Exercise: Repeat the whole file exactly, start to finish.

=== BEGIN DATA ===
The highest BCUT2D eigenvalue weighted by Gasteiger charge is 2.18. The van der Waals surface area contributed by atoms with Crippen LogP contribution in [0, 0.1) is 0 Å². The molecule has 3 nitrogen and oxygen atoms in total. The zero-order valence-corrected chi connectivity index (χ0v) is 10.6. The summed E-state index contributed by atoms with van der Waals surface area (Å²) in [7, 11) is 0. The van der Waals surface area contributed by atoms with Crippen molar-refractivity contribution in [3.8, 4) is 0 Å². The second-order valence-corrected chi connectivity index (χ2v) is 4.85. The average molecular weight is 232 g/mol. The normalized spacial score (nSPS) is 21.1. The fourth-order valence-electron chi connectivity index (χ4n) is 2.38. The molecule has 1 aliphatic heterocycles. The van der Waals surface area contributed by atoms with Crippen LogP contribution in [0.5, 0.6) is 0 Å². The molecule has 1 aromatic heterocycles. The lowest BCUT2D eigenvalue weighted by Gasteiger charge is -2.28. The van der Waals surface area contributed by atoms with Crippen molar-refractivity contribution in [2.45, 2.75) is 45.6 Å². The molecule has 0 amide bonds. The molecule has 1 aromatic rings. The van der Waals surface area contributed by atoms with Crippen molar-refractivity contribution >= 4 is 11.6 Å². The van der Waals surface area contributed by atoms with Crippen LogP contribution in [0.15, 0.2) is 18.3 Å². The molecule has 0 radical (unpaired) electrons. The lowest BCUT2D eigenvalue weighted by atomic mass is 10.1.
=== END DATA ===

The highest BCUT2D eigenvalue weighted by Gasteiger charge is 2.18. The van der Waals surface area contributed by atoms with Crippen LogP contribution in [0, 0.1) is 0 Å². The molecule has 3 nitrogen and oxygen atoms in total. The zero-order valence-corrected chi connectivity index (χ0v) is 10.6. The summed E-state index contributed by atoms with van der Waals surface area (Å²) in [7, 11) is 0. The van der Waals surface area contributed by atoms with Crippen molar-refractivity contribution in [3.8, 4) is 0 Å². The second-order valence-corrected chi connectivity index (χ2v) is 4.85. The average molecular weight is 232 g/mol. The normalized spacial score (nSPS) is 21.1. The fourth-order valence-electron chi connectivity index (χ4n) is 2.38. The molecule has 1 aliphatic heterocycles. The van der Waals surface area contributed by atoms with Crippen LogP contribution in [0.5, 0.6) is 0 Å². The molecule has 1 aromatic heterocycles. The lowest BCUT2D eigenvalue weighted by Gasteiger charge is -2.28. The van der Waals surface area contributed by atoms with Crippen molar-refractivity contribution in [2.45, 2.75) is 45.6 Å². The molecule has 0 amide bonds. The molecule has 1 aromatic rings. The van der Waals surface area contributed by atoms with Crippen molar-refractivity contribution >= 4 is 11.6 Å². The van der Waals surface area contributed by atoms with Crippen LogP contribution in [0.15, 0.2) is 18.3 Å². The molecule has 0 radical (unpaired) electrons. The lowest BCUT2D eigenvalue weighted by atomic mass is 10.1.